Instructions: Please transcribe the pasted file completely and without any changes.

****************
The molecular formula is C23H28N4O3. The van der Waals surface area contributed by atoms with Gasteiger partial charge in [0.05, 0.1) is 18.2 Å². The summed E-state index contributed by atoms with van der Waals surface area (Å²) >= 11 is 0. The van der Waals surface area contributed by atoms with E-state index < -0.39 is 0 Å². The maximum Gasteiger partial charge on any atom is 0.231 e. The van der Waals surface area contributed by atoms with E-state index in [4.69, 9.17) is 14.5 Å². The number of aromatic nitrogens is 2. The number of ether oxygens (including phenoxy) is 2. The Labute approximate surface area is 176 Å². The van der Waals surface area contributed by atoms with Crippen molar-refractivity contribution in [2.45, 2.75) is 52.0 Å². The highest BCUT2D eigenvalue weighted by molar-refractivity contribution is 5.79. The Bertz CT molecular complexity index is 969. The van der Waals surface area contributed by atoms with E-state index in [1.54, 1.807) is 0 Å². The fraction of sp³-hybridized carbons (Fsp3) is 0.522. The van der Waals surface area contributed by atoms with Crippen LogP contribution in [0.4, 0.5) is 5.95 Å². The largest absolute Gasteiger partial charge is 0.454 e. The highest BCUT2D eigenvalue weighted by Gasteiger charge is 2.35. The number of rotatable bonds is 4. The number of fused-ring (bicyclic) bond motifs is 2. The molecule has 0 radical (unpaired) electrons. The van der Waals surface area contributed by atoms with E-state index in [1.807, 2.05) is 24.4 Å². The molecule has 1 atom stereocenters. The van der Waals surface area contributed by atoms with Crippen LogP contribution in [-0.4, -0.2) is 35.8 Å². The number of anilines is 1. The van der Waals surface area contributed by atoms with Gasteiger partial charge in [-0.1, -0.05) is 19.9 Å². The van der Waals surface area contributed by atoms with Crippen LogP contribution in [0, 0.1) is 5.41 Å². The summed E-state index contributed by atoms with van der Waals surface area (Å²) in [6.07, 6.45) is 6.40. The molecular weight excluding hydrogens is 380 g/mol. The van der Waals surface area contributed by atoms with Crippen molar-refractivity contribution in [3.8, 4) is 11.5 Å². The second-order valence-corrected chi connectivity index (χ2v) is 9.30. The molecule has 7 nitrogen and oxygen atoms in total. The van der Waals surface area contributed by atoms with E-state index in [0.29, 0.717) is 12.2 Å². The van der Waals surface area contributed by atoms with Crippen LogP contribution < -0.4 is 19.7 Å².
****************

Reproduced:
The molecular formula is C23H28N4O3. The van der Waals surface area contributed by atoms with Gasteiger partial charge in [0.05, 0.1) is 18.2 Å². The summed E-state index contributed by atoms with van der Waals surface area (Å²) >= 11 is 0. The van der Waals surface area contributed by atoms with E-state index < -0.39 is 0 Å². The maximum Gasteiger partial charge on any atom is 0.231 e. The van der Waals surface area contributed by atoms with E-state index in [4.69, 9.17) is 14.5 Å². The number of aromatic nitrogens is 2. The number of ether oxygens (including phenoxy) is 2. The Labute approximate surface area is 176 Å². The van der Waals surface area contributed by atoms with Crippen molar-refractivity contribution in [2.45, 2.75) is 52.0 Å². The highest BCUT2D eigenvalue weighted by molar-refractivity contribution is 5.79. The Bertz CT molecular complexity index is 969. The van der Waals surface area contributed by atoms with E-state index in [1.54, 1.807) is 0 Å². The fraction of sp³-hybridized carbons (Fsp3) is 0.522. The van der Waals surface area contributed by atoms with Crippen LogP contribution in [0.4, 0.5) is 5.95 Å². The largest absolute Gasteiger partial charge is 0.454 e. The highest BCUT2D eigenvalue weighted by Gasteiger charge is 2.35. The number of rotatable bonds is 4. The number of fused-ring (bicyclic) bond motifs is 2. The molecule has 0 radical (unpaired) electrons. The van der Waals surface area contributed by atoms with E-state index in [1.807, 2.05) is 24.4 Å². The molecule has 1 atom stereocenters. The van der Waals surface area contributed by atoms with Crippen LogP contribution in [-0.4, -0.2) is 35.8 Å². The number of anilines is 1. The van der Waals surface area contributed by atoms with Gasteiger partial charge in [-0.1, -0.05) is 19.9 Å². The van der Waals surface area contributed by atoms with Crippen LogP contribution in [0, 0.1) is 5.41 Å². The summed E-state index contributed by atoms with van der Waals surface area (Å²) in [6.07, 6.45) is 6.40. The molecular weight excluding hydrogens is 380 g/mol. The van der Waals surface area contributed by atoms with Crippen molar-refractivity contribution in [3.8, 4) is 11.5 Å². The second-order valence-corrected chi connectivity index (χ2v) is 9.30. The molecule has 7 nitrogen and oxygen atoms in total. The van der Waals surface area contributed by atoms with E-state index in [0.29, 0.717) is 12.2 Å². The van der Waals surface area contributed by atoms with Crippen LogP contribution < -0.4 is 19.7 Å².